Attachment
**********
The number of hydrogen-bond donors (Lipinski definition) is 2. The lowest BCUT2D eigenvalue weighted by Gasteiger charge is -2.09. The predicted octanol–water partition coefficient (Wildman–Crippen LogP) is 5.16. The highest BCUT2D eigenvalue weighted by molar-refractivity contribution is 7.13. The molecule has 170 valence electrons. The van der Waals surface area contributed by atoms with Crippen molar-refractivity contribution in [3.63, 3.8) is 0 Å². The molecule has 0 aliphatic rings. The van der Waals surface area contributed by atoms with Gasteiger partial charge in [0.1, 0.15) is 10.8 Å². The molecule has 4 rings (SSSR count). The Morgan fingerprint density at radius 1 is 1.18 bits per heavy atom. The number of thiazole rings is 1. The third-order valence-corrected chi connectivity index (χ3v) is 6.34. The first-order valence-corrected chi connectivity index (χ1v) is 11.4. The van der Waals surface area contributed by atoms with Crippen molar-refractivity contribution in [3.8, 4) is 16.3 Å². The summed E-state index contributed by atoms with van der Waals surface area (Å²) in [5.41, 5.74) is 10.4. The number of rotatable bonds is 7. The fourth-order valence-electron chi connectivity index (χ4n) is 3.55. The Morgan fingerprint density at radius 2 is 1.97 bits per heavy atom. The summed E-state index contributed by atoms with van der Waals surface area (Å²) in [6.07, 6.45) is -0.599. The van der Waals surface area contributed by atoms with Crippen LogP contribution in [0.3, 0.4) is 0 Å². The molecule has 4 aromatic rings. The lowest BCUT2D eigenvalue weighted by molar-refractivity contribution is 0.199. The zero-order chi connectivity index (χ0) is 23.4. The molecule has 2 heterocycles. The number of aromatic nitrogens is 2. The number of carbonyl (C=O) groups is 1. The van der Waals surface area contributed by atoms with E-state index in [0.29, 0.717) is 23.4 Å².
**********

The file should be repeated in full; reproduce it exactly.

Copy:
The number of hydrogen-bond donors (Lipinski definition) is 2. The lowest BCUT2D eigenvalue weighted by Gasteiger charge is -2.09. The predicted octanol–water partition coefficient (Wildman–Crippen LogP) is 5.16. The highest BCUT2D eigenvalue weighted by molar-refractivity contribution is 7.13. The molecule has 170 valence electrons. The van der Waals surface area contributed by atoms with Crippen molar-refractivity contribution in [3.63, 3.8) is 0 Å². The molecule has 0 aliphatic rings. The van der Waals surface area contributed by atoms with Gasteiger partial charge in [0.1, 0.15) is 10.8 Å². The molecule has 4 rings (SSSR count). The Morgan fingerprint density at radius 1 is 1.18 bits per heavy atom. The number of thiazole rings is 1. The third-order valence-corrected chi connectivity index (χ3v) is 6.34. The first-order valence-corrected chi connectivity index (χ1v) is 11.4. The van der Waals surface area contributed by atoms with Crippen molar-refractivity contribution in [3.8, 4) is 16.3 Å². The summed E-state index contributed by atoms with van der Waals surface area (Å²) in [5.41, 5.74) is 10.4. The number of rotatable bonds is 7. The fourth-order valence-electron chi connectivity index (χ4n) is 3.55. The Morgan fingerprint density at radius 2 is 1.97 bits per heavy atom. The summed E-state index contributed by atoms with van der Waals surface area (Å²) in [6.07, 6.45) is -0.599. The van der Waals surface area contributed by atoms with Crippen LogP contribution in [0.3, 0.4) is 0 Å². The molecule has 4 aromatic rings. The lowest BCUT2D eigenvalue weighted by molar-refractivity contribution is 0.199. The zero-order chi connectivity index (χ0) is 23.4. The molecule has 2 heterocycles. The number of aromatic nitrogens is 2. The number of carbonyl (C=O) groups is 1. The van der Waals surface area contributed by atoms with E-state index in [0.29, 0.717) is 23.4 Å².